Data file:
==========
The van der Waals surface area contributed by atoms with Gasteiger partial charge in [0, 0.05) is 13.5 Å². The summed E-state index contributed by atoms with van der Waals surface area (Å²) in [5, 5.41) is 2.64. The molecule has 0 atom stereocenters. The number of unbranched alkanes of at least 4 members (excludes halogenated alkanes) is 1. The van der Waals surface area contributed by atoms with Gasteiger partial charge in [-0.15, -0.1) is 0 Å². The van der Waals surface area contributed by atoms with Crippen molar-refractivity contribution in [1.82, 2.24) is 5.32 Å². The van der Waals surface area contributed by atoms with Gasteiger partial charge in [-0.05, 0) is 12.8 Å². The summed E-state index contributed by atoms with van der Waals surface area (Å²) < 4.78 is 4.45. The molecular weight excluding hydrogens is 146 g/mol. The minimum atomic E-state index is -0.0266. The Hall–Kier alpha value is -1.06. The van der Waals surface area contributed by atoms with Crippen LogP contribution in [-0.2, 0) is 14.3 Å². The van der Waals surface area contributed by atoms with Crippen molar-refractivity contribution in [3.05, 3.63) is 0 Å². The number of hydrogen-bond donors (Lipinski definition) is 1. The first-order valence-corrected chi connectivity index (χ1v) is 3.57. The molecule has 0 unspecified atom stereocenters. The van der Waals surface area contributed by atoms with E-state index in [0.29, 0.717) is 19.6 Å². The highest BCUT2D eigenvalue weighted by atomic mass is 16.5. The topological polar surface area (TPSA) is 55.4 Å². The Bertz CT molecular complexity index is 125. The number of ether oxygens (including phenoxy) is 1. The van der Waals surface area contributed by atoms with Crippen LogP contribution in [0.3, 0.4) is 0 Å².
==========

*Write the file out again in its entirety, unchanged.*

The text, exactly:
The van der Waals surface area contributed by atoms with Gasteiger partial charge in [0, 0.05) is 13.5 Å². The summed E-state index contributed by atoms with van der Waals surface area (Å²) in [5, 5.41) is 2.64. The molecule has 0 atom stereocenters. The number of unbranched alkanes of at least 4 members (excludes halogenated alkanes) is 1. The van der Waals surface area contributed by atoms with Gasteiger partial charge in [-0.15, -0.1) is 0 Å². The van der Waals surface area contributed by atoms with Crippen molar-refractivity contribution in [1.82, 2.24) is 5.32 Å². The van der Waals surface area contributed by atoms with Gasteiger partial charge in [-0.05, 0) is 12.8 Å². The summed E-state index contributed by atoms with van der Waals surface area (Å²) < 4.78 is 4.45. The molecular weight excluding hydrogens is 146 g/mol. The minimum atomic E-state index is -0.0266. The Hall–Kier alpha value is -1.06. The van der Waals surface area contributed by atoms with Crippen LogP contribution in [-0.2, 0) is 14.3 Å². The van der Waals surface area contributed by atoms with Crippen molar-refractivity contribution in [3.05, 3.63) is 0 Å². The number of hydrogen-bond donors (Lipinski definition) is 1. The first-order valence-corrected chi connectivity index (χ1v) is 3.57. The molecule has 0 unspecified atom stereocenters. The van der Waals surface area contributed by atoms with E-state index in [0.29, 0.717) is 19.6 Å². The highest BCUT2D eigenvalue weighted by atomic mass is 16.5. The topological polar surface area (TPSA) is 55.4 Å². The Bertz CT molecular complexity index is 125. The number of ether oxygens (including phenoxy) is 1. The van der Waals surface area contributed by atoms with Crippen LogP contribution in [0.3, 0.4) is 0 Å².